January 24, 2024

1Huddle Founder & CEO Talking Tech, Skills, and Future of Work on SkillUp America Podcast

Dana Bernardino

In a recent episode of the SkillUp America podcast, Mike Fazio sat down with 1Huddle’s Founder and CEO, Sam Caucci, to discuss game-based learning for employee training and the importance of empowering frontline workers by investing in them. 

Sam also shares that the future of work calls for workers who are cross-skilled, and this can be achieved through organizations investing in career development for its employees. Check out the full episode here.

Full Transcription

Mike Fazio: Hi everyone. Mike Fazio back with you for another episode. And I’ve got somebody who, I mean, I’m the furthest thing from cool, but when you meet a cool guy, you know it. So, Sam, I give you the title of cool guy, tech guy, innovator, and I’m really looking forward to having a conversation with you. How are you today? 

Sam Caucci: I’m great. Thanks, Mike. Happy to be here. 

Mike: You’re coming to us from beautiful downtown Newark, New Jersey?  

Sam: Beautiful Newark, New Jersey. You know the airport?

Mike: Very well. At least I didn’t ask you what exit number you’re from.

Sam: No, no, no. I wouldn’t know. I’m originally from Miami, so I did the reverse commute. But the company moved to Newark right before the pandemic and we’re fighting strong.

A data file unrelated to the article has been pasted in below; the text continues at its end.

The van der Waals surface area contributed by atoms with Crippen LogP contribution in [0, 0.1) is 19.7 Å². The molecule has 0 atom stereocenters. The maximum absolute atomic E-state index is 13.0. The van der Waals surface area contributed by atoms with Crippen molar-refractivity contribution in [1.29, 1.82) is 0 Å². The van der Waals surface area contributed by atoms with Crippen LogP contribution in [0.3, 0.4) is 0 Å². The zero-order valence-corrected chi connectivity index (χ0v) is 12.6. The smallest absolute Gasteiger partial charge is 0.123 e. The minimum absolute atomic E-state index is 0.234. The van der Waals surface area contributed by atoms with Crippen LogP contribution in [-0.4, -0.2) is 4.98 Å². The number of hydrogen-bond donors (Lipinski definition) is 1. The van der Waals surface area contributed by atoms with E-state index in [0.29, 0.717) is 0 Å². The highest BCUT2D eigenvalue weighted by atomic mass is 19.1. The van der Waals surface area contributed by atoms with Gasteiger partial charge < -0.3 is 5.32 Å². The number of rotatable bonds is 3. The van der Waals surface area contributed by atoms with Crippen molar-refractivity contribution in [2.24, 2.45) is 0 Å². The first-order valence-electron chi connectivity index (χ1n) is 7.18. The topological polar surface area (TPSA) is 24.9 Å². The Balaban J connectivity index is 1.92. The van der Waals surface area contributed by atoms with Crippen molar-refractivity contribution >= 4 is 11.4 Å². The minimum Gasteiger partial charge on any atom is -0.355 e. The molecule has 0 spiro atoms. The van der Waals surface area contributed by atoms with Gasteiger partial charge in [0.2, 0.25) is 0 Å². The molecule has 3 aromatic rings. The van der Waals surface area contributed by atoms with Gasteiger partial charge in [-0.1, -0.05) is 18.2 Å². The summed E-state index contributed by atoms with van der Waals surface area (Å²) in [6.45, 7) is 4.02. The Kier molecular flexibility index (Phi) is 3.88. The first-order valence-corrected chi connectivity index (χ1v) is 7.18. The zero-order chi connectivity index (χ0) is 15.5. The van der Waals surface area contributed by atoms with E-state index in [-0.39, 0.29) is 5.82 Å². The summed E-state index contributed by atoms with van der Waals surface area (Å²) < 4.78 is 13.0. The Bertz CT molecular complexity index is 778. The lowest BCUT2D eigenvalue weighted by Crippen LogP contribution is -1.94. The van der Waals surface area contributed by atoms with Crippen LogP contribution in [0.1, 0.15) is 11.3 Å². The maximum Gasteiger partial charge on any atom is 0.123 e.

Mike: Yeah, so listen, you mentioned briefly before we started to record about Newark and being a tech hub and it’s not what most people think of Newark, New Jersey, though. As a tech oriented area. Tell us a little bit more about that. And then of course, we’ll talk about 1Huddle and all the other things you’ve got going on. 

Sam: Sure. Yeah. You know, the city of Newark is–, it’s interesting, you know, as a long story. And when we moved to Newark, we were an early technology company. We were trying to figure out where to plant our feet. And we were kind of following the leaders saying, we got to be in New York city, right?

You know, we work in New York and one conversation led to another. And I got introduced to Don Katz. He’s the founder of Audible, the audio book company. And they were one of the early investors in 1Huddle. And part of their investment, they said, ‘What do you think about moving to Newark?’ And I said, ‘I don’t feel any way about it.’

And they said, ‘Well, we’ll give you free office space.’ I was like,’Okay, I’ll be there right away.’ So that’s what kind of brought us to Newark. And yeah, fast forward to today, the city has, you know, Prudential, Panasonic, Mars Wrigley, Audible has brought a ton of, you know, technology companies to the city. And a ton of technology startups have emerged just in the community that maybe didn’t have the same opportunities as other ecosystems. But the city has brought a lot of workspaces and coaching education programs and coding bootcamps.

And, you know,  we are very proud to be planted here. And I think in many ways, we don’t build the type of company that we build if we were anywhere else. Just the city of Newark has really taught us a lot. 

Mike: I like the way you said that. So what type of company are you? How do you describe yourself when somebody meets you at an event and they say, ‘So what do you do for a living?’

How do you answer that in like, you could probably do that for an hour, but how do you capsulize that?